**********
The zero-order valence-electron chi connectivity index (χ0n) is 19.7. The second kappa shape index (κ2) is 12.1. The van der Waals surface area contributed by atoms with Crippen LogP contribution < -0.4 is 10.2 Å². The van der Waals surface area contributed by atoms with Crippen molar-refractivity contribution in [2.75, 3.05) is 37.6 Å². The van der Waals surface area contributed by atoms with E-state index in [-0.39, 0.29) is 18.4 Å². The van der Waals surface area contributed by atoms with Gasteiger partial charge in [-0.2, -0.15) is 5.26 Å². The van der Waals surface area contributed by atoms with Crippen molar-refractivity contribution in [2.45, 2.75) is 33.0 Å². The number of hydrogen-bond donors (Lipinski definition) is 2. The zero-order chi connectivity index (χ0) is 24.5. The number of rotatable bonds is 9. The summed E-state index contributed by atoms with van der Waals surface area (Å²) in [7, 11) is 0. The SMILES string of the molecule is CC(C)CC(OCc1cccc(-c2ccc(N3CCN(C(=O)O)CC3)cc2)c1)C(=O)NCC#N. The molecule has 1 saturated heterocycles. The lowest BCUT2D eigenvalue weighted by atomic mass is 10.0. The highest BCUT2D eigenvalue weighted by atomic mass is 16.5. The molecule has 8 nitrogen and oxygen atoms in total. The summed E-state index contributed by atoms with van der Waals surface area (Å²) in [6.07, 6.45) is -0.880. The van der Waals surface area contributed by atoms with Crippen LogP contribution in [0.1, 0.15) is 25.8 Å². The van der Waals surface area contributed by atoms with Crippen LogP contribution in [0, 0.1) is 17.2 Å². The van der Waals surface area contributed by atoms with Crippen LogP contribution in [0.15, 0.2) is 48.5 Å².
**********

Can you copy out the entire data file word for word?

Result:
The zero-order valence-electron chi connectivity index (χ0n) is 19.7. The second kappa shape index (κ2) is 12.1. The van der Waals surface area contributed by atoms with Crippen LogP contribution < -0.4 is 10.2 Å². The van der Waals surface area contributed by atoms with Crippen molar-refractivity contribution in [2.75, 3.05) is 37.6 Å². The van der Waals surface area contributed by atoms with E-state index in [-0.39, 0.29) is 18.4 Å². The van der Waals surface area contributed by atoms with Gasteiger partial charge in [-0.2, -0.15) is 5.26 Å². The van der Waals surface area contributed by atoms with Crippen molar-refractivity contribution in [2.45, 2.75) is 33.0 Å². The number of hydrogen-bond donors (Lipinski definition) is 2. The zero-order chi connectivity index (χ0) is 24.5. The number of rotatable bonds is 9. The summed E-state index contributed by atoms with van der Waals surface area (Å²) in [7, 11) is 0. The SMILES string of the molecule is CC(C)CC(OCc1cccc(-c2ccc(N3CCN(C(=O)O)CC3)cc2)c1)C(=O)NCC#N. The molecule has 1 saturated heterocycles. The lowest BCUT2D eigenvalue weighted by atomic mass is 10.0. The highest BCUT2D eigenvalue weighted by atomic mass is 16.5. The molecule has 8 nitrogen and oxygen atoms in total. The summed E-state index contributed by atoms with van der Waals surface area (Å²) in [6.07, 6.45) is -0.880. The van der Waals surface area contributed by atoms with Crippen LogP contribution in [0.1, 0.15) is 25.8 Å². The van der Waals surface area contributed by atoms with Crippen LogP contribution in [0, 0.1) is 17.2 Å². The van der Waals surface area contributed by atoms with Crippen LogP contribution in [0.15, 0.2) is 48.5 Å².